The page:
Urgent Care Clinic CityMD Settles False Claims Act Case for $12 Million Over COVID-19 Fraud

Washington, DC, June 7, 2024 – Urgent care walk-in clinic chain CityMD agreed to pay $12.037 million to the federal government, including approximately $7 million that it returned to the government while the litigation was pending, to settle a whistleblower lawsuit filed by Phillips & Cohen LLP under the False Claims Act. The lawsuit alleges CityMD and a third-party laboratory it used billed the federal COVID-19 uninsured program for COVID-19 tests performed on insured patients. City MD operates urgent care walk-in clinics in New Jersey and New York.

“CityMD took advantage of scarce tax dollars intended for the uninsured during a pandemic,” said Stephen Hasegawa, a whistleblower attorney and partner at Phillips & Cohen. “Money the government has set aside to help vulnerable people during a health crisis should not be diverted to the use of insured patients. Worse yet, the government would never have found out about it if it weren’t for Stephen Kitzinger.”

As the COVID-19 crisis was escalating, Congress passed several bills appropriating money to fund COVID-19 testing and care for the uninsured population. The funds were dispersed through the COVID-19 Uninsured Program run by the Health Resources and Service Administration (HRSA), an agency within the US Department of Health and Human Services (HHS). The defining requirement for HRSA funds is a patient’s uninsured status.

CityMD offered COVID-19 testing to walk-in patients. Stephen Kitzinger, the whistleblower in the qui tam case, obtained a COVID test and unambiguously disclosed that he was fully insured by entering both his primary and secondary insurance information on CityMD’s patient information portal. When Mr. Kitzinger checked his information in CityMD’s patient portal, he discovered that CityMD listed him as uninsured, which could affect both CityMD’s and its third-party laboratory partners’ billings to the HRSA uninsured program.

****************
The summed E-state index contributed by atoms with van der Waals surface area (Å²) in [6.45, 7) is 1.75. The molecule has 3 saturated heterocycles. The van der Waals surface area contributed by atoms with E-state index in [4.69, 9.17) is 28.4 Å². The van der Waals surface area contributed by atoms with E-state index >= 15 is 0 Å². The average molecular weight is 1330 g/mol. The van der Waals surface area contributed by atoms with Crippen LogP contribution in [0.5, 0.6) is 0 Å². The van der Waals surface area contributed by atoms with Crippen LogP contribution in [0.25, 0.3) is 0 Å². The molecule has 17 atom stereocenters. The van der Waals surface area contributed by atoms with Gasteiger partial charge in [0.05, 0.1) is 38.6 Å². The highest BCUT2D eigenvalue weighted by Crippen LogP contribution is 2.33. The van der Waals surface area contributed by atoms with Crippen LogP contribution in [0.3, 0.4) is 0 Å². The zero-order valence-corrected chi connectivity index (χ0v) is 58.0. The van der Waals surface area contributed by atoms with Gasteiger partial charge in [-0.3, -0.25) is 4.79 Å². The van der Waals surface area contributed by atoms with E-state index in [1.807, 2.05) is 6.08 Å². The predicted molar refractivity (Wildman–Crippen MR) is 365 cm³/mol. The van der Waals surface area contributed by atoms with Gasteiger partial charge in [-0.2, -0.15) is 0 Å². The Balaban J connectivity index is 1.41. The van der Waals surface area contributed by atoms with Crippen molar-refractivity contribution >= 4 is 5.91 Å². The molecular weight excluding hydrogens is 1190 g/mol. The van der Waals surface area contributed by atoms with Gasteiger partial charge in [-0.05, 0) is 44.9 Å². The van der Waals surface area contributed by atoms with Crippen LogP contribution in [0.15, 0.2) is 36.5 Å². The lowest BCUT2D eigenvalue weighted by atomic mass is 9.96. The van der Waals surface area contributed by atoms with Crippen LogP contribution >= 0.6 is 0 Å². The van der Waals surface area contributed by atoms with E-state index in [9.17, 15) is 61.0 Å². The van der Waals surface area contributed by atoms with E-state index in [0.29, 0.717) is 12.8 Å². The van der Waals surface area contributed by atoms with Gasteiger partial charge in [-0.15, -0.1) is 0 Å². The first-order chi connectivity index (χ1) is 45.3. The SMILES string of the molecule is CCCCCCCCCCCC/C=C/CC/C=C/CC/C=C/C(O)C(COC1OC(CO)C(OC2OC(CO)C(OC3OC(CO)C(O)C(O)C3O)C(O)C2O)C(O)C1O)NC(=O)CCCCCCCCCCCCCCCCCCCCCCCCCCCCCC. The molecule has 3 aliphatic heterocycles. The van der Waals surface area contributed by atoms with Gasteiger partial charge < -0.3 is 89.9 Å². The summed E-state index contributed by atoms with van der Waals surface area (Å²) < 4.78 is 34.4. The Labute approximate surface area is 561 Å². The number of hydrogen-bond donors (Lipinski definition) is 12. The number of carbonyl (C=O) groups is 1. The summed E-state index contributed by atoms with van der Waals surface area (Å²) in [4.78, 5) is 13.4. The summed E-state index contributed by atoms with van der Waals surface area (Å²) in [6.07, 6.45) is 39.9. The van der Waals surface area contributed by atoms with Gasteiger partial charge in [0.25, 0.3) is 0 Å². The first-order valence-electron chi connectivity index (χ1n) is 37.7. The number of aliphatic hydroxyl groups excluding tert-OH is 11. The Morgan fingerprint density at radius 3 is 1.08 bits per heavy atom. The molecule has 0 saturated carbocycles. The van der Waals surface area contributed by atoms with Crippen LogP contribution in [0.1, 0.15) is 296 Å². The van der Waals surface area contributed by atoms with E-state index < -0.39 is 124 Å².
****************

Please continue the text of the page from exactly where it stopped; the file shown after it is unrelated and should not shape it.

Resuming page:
“There was no reason to bill the government’s uninsured program for people like me, who are fully insured. That wasted limited government money, misused taxpayer dollars, and potentially deprived those without insurance of necessary testing and care,” said Stephen Kitzinger, the whistleblower in the case. “It angered me and clearly demonstrated what is wrong with the for-profit healthcare system.”

DOJ investigated Mr. Kitzinger’s complaint. During DOJ’s investigation, CityMD returned $7,022,522 to the United States. DOJ negotiated a settlement with CityMD that credited CityMD for the amount it returned and provided for CityMD’s payment of an additional $5,014,587. The case was made public today when the seal was lifted and the US Attorney’s Office for the District of New Jersey announced the settlement.

The whistleblower and his attorneys thanked Daniel Meyler, a Trial Attorney with the United States Department of Justice, for conducting the government’s investigation and negotiating the settlement with CityMD.

A copy of the settlement agreement.

A copy of the complaint.


Phillips & Cohen is the nation’s most successful law firm representing whistleblowers. The firm’s cases have helped recover more than $13 billion in civil settlements and criminal fines. Phillips & Cohen represents whistleblowers in qui tam lawsuits as well as whistleblower claims with the reward programs of the SEC, CFTC, and IRS.



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